I wondered about the number of people who have ended up in prison just because they were summoned and stupid enough to come without a lawyer. I remember all the horror stories I’ve read online about the thousands of Nigerians ‘Awaiting Trial’ and never getting it. Some were due to buying stolen cars and electronics that were disguised as pre-owned items.

Fairly used items, or tokunbo, as it is commonly called in the Western part of Nigeria, is a common trade practice, especially given the earning power of the average Nigerian. There is also a preconceived notion that tokunbo items are made of sterner stuff than new ones because they used to be owned by the rich or oyinbo, who don’t need them anymore.

My mind suddenly started to conjure scenarios. Was it the iPhone 6 Plus? Was it a stolen phone packaged as a new phone? Did the owner trace me with the Find Your iPhone feature? Was it Saro’s plan, and did he hire the fake phone seller?

Suddenly, a whiff of stifling air came from the passage behind the bench I sat on. It seemed to lead to the cells, and I felt the hair on the back of my neck stand. Is this where I will die? In a dark, windowless cell condemned to sleep, pee, and defecate in the same room I sleep in, Overcrowded so much so that we have to stand as we do in buses during peak time?

I felt the panic rush to my throat, and I swallowed my phlegm. I deepened my voice and spoke in my’most radio accent, asking if it was okay to step out for a bit to wait for whoever we seemed to be waiting for.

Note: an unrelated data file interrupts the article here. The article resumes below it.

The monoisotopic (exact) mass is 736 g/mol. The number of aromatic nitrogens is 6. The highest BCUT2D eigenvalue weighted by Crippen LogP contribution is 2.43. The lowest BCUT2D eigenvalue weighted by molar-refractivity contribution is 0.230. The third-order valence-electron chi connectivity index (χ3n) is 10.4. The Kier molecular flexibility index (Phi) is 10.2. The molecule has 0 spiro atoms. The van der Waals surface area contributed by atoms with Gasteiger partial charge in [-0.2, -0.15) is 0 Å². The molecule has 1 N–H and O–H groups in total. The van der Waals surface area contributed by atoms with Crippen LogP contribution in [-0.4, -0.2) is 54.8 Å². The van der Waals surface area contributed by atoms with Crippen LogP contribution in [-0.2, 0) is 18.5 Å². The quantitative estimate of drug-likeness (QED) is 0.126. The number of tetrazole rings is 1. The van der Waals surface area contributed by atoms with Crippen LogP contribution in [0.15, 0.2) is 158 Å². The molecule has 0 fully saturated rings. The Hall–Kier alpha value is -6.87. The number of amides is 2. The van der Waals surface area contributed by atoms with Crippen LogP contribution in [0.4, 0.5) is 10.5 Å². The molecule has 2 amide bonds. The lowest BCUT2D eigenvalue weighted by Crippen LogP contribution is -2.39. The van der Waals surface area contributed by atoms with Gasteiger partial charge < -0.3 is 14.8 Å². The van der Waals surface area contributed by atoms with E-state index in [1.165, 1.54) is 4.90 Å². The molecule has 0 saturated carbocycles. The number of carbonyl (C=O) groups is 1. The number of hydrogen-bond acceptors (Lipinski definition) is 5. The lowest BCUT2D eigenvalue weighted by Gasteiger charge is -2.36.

As if biding his time, he snapped at me, ‘Aunty, once you don’t enter behind the counter, you’re not fit to leave be dat.’ After his hostility, I started to feel anger at the ridiculousness of the situation. Then my inquiry began. I wasn’t arrested, he said, but there has been an official statement against me, and the police wanted to ‘hear my side of it’.

As I waited, 2 hours felt like 12, but suddenly I had the idea to call my police neighbour. After a while, he showed up and spoke the police language. I was allowed to leave the counter and sit by a gutter outside the station. At least this didn’t stink of trial-awaiting victims.

A lot came to light as one of the officers led us towards the gutter area. I have been accused of stealing $1,000 while I worked at Saro’s house. He filed a complaint against me two days ago, he said.